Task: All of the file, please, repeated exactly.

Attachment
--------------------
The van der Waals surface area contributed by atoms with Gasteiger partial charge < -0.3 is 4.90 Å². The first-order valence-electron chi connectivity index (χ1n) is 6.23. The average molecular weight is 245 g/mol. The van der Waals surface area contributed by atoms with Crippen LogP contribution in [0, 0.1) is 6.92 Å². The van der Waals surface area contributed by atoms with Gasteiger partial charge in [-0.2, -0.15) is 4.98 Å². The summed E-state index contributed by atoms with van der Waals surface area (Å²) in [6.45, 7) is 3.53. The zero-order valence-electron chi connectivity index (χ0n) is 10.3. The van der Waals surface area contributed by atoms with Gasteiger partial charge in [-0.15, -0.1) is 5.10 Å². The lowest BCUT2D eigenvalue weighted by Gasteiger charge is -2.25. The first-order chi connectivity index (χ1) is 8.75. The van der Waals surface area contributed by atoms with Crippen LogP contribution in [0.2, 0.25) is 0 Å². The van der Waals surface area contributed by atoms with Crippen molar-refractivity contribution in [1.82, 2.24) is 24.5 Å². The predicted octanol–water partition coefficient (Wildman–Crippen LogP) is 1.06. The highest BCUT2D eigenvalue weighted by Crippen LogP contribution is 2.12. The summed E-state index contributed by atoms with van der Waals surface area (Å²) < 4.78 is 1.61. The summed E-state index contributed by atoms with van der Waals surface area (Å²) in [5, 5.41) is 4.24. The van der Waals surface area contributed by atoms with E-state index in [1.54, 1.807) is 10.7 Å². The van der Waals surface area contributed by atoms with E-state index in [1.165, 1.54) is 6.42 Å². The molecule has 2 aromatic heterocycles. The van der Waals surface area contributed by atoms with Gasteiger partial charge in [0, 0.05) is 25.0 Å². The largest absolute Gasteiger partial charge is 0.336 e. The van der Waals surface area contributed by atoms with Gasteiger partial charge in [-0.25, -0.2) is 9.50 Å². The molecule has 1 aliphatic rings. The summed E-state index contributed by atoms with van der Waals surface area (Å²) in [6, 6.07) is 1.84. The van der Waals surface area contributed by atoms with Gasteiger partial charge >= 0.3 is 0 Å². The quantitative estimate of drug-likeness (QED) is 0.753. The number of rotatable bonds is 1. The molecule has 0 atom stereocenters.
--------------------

The van der Waals surface area contributed by atoms with Gasteiger partial charge < -0.3 is 4.90 Å². The first-order valence-electron chi connectivity index (χ1n) is 6.23. The average molecular weight is 245 g/mol. The van der Waals surface area contributed by atoms with Crippen LogP contribution in [0, 0.1) is 6.92 Å². The van der Waals surface area contributed by atoms with Gasteiger partial charge in [-0.2, -0.15) is 4.98 Å². The summed E-state index contributed by atoms with van der Waals surface area (Å²) in [6.45, 7) is 3.53. The zero-order valence-electron chi connectivity index (χ0n) is 10.3. The van der Waals surface area contributed by atoms with Gasteiger partial charge in [-0.15, -0.1) is 5.10 Å². The lowest BCUT2D eigenvalue weighted by Gasteiger charge is -2.25. The first-order chi connectivity index (χ1) is 8.75. The van der Waals surface area contributed by atoms with Crippen LogP contribution in [0.2, 0.25) is 0 Å². The van der Waals surface area contributed by atoms with Crippen molar-refractivity contribution in [1.82, 2.24) is 24.5 Å². The predicted octanol–water partition coefficient (Wildman–Crippen LogP) is 1.06. The highest BCUT2D eigenvalue weighted by Crippen LogP contribution is 2.12. The summed E-state index contributed by atoms with van der Waals surface area (Å²) < 4.78 is 1.61. The summed E-state index contributed by atoms with van der Waals surface area (Å²) in [5, 5.41) is 4.24. The van der Waals surface area contributed by atoms with E-state index in [1.54, 1.807) is 10.7 Å². The van der Waals surface area contributed by atoms with E-state index in [1.165, 1.54) is 6.42 Å². The molecule has 2 aromatic heterocycles. The van der Waals surface area contributed by atoms with Gasteiger partial charge in [0, 0.05) is 25.0 Å². The largest absolute Gasteiger partial charge is 0.336 e. The van der Waals surface area contributed by atoms with Gasteiger partial charge in [-0.25, -0.2) is 9.50 Å². The molecule has 1 aliphatic rings. The summed E-state index contributed by atoms with van der Waals surface area (Å²) in [6, 6.07) is 1.84. The van der Waals surface area contributed by atoms with Gasteiger partial charge >= 0.3 is 0 Å². The quantitative estimate of drug-likeness (QED) is 0.753. The number of rotatable bonds is 1. The molecule has 0 atom stereocenters.